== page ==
Dismissal of pro-Kurdish mayors cripples democracy, Babacan says
Ali Babacan, the former deputy prime minister from Turkey's governing Justice and Development Party (AKP) who founded a rival party in March, said on Saturday that the dismissal of pro-Kurdish party mayors severely violates right to elect and be elected, T24 reported.
"The government has appointed trustees to 48 municipalities so far. The people's will, the right to vote and be elected are unfortunately trampled on at the moment," Babacan said during a speech at his DEVA party's congress in majority Kurdish southeastern province of Diyarbakır.
Some 48 pro-Kurdish Peoples' Democratic Party (HDP) mayors have been dismissed, while the party’s most prominent figures, such as former co-chair and presidential candidate Selahattin Demirtaş, have been thrown in jail on terror charges and about a third of all party members have been detained.
The government has accused the HDP of links to the outlawed Kurdistan Workers' Party (PKK), but human rights groups say the government uses vague and spurious allegations of terrorism in order to remove or imprison democratically elected HDP mayors.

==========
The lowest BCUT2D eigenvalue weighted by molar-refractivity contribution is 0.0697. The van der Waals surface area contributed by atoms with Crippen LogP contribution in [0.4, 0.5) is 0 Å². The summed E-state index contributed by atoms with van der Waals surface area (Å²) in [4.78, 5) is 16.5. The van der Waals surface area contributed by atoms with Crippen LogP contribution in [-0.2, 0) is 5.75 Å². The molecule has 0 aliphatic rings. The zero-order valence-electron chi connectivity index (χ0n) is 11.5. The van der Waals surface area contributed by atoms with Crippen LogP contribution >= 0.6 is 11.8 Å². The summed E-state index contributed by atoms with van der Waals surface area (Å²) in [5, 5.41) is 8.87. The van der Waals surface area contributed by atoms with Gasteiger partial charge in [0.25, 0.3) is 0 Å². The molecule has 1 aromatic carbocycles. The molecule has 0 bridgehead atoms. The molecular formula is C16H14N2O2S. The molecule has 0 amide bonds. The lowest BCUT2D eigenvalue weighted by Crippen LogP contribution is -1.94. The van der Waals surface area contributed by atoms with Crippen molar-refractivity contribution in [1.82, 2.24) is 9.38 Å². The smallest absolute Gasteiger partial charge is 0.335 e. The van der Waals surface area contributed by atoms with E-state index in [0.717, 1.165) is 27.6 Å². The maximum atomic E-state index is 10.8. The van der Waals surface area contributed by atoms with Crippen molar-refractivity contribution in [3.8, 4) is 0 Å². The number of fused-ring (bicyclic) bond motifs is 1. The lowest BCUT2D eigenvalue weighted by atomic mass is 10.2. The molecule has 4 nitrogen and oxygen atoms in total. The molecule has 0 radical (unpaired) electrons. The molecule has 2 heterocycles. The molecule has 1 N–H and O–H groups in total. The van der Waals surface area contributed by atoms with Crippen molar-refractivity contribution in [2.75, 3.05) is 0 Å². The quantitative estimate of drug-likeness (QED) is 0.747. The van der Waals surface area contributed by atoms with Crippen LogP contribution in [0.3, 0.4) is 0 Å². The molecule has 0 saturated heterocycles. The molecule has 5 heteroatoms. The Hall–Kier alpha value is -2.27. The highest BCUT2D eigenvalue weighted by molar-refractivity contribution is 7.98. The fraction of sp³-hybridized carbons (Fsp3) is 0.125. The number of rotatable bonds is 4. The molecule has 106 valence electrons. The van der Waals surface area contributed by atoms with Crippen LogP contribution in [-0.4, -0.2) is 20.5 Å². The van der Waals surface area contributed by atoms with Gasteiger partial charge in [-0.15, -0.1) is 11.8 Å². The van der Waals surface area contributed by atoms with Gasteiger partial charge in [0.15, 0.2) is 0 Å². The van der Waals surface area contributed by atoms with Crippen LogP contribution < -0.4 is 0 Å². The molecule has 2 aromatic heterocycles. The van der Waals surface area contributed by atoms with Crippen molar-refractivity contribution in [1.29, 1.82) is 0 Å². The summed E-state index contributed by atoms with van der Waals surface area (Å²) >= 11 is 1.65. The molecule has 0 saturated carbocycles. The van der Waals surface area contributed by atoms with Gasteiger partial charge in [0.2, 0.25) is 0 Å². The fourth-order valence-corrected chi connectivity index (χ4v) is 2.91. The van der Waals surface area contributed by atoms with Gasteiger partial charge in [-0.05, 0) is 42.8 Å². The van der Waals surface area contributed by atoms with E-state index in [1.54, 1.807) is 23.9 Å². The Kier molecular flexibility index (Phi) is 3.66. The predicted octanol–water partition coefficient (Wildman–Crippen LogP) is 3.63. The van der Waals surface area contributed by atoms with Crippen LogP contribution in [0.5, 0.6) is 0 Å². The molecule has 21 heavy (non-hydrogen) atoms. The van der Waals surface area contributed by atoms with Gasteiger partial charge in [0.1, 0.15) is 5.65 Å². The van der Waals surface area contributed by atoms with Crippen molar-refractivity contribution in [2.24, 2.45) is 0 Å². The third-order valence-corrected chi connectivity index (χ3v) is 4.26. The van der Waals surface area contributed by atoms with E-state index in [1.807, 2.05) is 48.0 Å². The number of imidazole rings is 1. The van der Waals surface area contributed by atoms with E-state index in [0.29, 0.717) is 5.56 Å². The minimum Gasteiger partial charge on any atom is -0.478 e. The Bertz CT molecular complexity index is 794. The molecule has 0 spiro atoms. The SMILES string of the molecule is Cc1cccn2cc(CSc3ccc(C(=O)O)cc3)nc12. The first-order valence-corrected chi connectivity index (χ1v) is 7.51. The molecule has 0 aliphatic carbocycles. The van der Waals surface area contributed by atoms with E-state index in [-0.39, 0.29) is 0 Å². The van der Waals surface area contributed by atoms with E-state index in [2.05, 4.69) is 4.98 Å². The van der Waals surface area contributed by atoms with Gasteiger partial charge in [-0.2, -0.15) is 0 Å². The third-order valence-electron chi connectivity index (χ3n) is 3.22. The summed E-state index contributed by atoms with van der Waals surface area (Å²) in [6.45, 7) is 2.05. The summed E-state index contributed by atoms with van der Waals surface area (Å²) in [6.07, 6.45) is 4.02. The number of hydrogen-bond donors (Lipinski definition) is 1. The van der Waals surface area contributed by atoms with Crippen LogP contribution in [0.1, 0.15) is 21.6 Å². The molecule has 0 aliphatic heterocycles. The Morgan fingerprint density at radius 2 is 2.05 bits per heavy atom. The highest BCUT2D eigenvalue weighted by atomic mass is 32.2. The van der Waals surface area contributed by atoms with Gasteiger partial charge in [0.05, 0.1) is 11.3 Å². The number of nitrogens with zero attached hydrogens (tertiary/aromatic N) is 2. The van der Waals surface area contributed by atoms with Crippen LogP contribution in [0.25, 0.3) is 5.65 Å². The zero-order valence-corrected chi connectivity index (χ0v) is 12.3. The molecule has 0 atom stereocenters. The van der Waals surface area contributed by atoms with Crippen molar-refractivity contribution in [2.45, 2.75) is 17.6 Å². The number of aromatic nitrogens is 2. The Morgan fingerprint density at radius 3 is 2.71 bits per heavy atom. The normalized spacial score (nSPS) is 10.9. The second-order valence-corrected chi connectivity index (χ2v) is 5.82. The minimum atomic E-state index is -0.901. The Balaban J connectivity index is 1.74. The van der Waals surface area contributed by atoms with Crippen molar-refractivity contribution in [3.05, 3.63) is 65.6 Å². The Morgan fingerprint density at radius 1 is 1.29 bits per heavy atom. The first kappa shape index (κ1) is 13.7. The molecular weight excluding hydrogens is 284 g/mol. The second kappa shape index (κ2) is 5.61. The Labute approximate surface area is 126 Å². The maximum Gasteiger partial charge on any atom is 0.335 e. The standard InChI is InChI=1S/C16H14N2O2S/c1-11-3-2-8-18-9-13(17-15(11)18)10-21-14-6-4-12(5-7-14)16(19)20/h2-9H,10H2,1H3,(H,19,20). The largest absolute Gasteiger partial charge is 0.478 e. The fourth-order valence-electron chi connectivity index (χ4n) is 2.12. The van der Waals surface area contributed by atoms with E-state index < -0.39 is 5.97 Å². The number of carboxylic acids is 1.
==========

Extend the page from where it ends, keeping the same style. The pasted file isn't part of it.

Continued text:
On Sept. 25, Turkish authorities have issued arrest warrants for 82 people and arrested 20, including a mayor and several former lawmakers from the HDP, who are accused of involvement in October 2014 protests in Turkey, sparked by the seizure of the mainly Kurdish-Syrian town of Kobane by Islamic State fighters.
"It is not possible for anyone who defends the rule of law to object to the investigation of the violent incidents of 2014. However, the files in the judiciary cannot be used as a material for pressure and blackmail that the rulers of the country will use when it comes to their disposal," Babacan said.
Decades of attempting to solve the Kurdish issue with denial and repression have led Turkey to a dead end, Babacan added.
A promise of ‘zero tolerance’ towards torture proclaimed by Turkish President Recep Tayyip Erdoğan's AKP in late 2002, alongside the implementation of relevant laws and regulations banning the practice, brought about high hopes for an end to these horrific acts, he said.
However, since the collapse of the PKK peace process in 2015, and especially in the recent years reports of torture have mounted, he added.